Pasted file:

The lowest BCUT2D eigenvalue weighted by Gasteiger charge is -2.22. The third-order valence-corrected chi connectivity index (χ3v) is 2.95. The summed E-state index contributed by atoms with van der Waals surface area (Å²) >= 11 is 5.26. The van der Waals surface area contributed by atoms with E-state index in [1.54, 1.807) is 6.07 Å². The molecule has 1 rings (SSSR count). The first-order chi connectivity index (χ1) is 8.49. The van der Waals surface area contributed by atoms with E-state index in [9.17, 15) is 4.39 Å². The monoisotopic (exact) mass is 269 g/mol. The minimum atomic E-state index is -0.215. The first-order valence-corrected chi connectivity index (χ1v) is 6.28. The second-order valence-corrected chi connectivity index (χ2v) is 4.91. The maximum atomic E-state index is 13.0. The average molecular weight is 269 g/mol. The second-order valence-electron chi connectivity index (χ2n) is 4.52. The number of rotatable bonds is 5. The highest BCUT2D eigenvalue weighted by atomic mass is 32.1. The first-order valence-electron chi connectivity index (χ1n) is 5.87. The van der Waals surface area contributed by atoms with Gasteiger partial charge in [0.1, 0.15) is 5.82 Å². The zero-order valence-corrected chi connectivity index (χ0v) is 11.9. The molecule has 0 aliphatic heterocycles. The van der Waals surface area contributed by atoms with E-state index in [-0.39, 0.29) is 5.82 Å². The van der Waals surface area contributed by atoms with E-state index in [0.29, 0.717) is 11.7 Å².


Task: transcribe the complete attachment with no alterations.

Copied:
The lowest BCUT2D eigenvalue weighted by Gasteiger charge is -2.22. The third-order valence-corrected chi connectivity index (χ3v) is 2.95. The summed E-state index contributed by atoms with van der Waals surface area (Å²) >= 11 is 5.26. The van der Waals surface area contributed by atoms with E-state index in [1.54, 1.807) is 6.07 Å². The molecule has 1 rings (SSSR count). The first-order chi connectivity index (χ1) is 8.49. The van der Waals surface area contributed by atoms with E-state index in [9.17, 15) is 4.39 Å². The monoisotopic (exact) mass is 269 g/mol. The minimum atomic E-state index is -0.215. The first-order valence-corrected chi connectivity index (χ1v) is 6.28. The second-order valence-corrected chi connectivity index (χ2v) is 4.91. The maximum atomic E-state index is 13.0. The average molecular weight is 269 g/mol. The second-order valence-electron chi connectivity index (χ2n) is 4.52. The number of rotatable bonds is 5. The highest BCUT2D eigenvalue weighted by atomic mass is 32.1. The first-order valence-electron chi connectivity index (χ1n) is 5.87. The van der Waals surface area contributed by atoms with Gasteiger partial charge in [0.1, 0.15) is 5.82 Å². The zero-order valence-corrected chi connectivity index (χ0v) is 11.9. The molecule has 0 aliphatic heterocycles. The van der Waals surface area contributed by atoms with E-state index in [-0.39, 0.29) is 5.82 Å². The van der Waals surface area contributed by atoms with E-state index in [0.29, 0.717) is 11.7 Å².